How 2016’s Web Traffic Data Highlights the Importance of High Quality Digital Shoppers Dealer Network Data


If there’s one thing 2016 taught us, at least in terms of automotive digital shopping data, it’s that quality, not quantity, car shopper traffic is everything.


We pulled data from across the dealer network to analyze website traffic amounts by day, month, and time of day in 2016. The results were not necessarily surprising and seem consistent with digital traffic trends of years past. The data does suggest that dealers must provide an engaging and efficient digital car-buying experience. More on that in a minute.


Here’s what we found:


– The busiest day of the year, in terms of shopper visits to dealer websites, was Sunday, July 24, which may be an anomaly because it doesn’t follow the usual weekly cycle of traffic ebbs and flows we’ve come to expect. The next three busiest days were Friday, August 26, Monday, August 29, and Thursday, August 25. You’ll notice these three days all closely preceded Labor Day, which typically involves heavily-promoted OEM sales events, and marks the beginning of new model year sell-down season.


– The slowest day of the year was Sunday, May 8, Mother’s Day. Nine of the 10 slowest days were Sundays. The least trafficked non-Sunday was Friday, January 1, most likely explained by people needing to recuperate physically and financially from the holidays.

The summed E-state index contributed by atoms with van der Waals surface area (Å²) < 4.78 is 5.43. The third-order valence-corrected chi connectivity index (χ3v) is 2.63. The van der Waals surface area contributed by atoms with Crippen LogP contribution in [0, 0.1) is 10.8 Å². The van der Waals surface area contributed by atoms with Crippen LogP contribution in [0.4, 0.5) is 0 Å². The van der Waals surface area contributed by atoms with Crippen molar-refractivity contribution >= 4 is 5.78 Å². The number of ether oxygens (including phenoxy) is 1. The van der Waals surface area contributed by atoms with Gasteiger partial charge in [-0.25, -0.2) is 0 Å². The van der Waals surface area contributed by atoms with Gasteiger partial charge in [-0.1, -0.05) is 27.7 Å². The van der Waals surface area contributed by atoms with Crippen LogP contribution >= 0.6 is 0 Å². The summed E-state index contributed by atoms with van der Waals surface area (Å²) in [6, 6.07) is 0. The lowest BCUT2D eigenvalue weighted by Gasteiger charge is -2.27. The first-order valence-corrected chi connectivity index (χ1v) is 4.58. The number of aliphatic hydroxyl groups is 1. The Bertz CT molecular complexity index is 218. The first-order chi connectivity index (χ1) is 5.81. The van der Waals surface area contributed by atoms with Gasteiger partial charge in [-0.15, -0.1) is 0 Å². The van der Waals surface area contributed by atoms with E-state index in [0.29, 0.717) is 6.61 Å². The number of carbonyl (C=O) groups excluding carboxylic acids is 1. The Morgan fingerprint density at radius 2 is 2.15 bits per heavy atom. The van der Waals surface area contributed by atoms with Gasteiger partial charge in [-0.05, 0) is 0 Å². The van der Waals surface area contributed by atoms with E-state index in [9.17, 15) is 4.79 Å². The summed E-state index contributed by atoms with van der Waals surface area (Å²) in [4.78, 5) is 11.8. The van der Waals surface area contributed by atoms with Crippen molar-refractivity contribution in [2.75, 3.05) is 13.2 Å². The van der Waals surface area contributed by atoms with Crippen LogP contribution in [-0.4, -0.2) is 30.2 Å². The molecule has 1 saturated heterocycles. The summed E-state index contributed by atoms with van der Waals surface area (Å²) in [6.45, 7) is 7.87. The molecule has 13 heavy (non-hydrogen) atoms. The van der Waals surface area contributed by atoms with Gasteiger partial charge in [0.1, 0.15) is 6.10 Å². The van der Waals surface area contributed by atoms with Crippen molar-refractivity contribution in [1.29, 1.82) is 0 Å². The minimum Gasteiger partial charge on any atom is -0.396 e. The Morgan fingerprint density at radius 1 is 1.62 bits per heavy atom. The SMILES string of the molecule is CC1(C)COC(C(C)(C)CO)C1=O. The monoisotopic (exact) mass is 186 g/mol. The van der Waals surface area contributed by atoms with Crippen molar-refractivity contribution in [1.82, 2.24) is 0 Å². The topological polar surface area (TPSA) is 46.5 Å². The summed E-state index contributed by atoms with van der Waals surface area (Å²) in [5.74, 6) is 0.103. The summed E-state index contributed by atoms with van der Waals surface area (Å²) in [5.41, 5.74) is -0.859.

– Friday appeared to be the busiest day of the week in terms of auto shopper traffic. It, however, had the third smallest ratio of forms-to-visits, which means there is room for improvement in terms of engagement and quality.


– Though Sunday was the slowest, the traffic that day had a higher tendency to view vehicle pages.


– The busiest hour of the day was 19:00 GMT, 14:00 EST, 11:00 PST, which might be information dealers can use to optimize ad planning.


So what do these numbers tell us?

For one thing, 2016’s shopper traffic data illustrates that while we do see some pretty distinct trends, it’s very difficult – and potentially risky – to paint digital shopping behavior with a broad brush. If Fridays, for example, were such reliably busy shopping days, why was a Sunday in the middle of summer the busiest?


Perhaps the most important information gleaned from 2016’s data is that high traffic quantity doesn’t always correlate to high quality traffic. In other words, high web traffic (quantity) means little if that traffic isn’t converting (quality).


This was the case in 2016, where Fridays were the busiest days though they were third from last in terms of conversions. This means there’s significant room for improvement for digital engagement. Dealers need to give consumers a reason to go beyond simple digital window shopping. They need to provide engaging, secure, and transparent online deal-making tools that meet today’s shoppers’ evolving expectations.


Digital shopping patterns will evolve over time, and 2017’s data may differ slightly or significantly. But attracting and converting high quality shoppers will remain a goal unchanged.


James Grace is the director of product management analytics at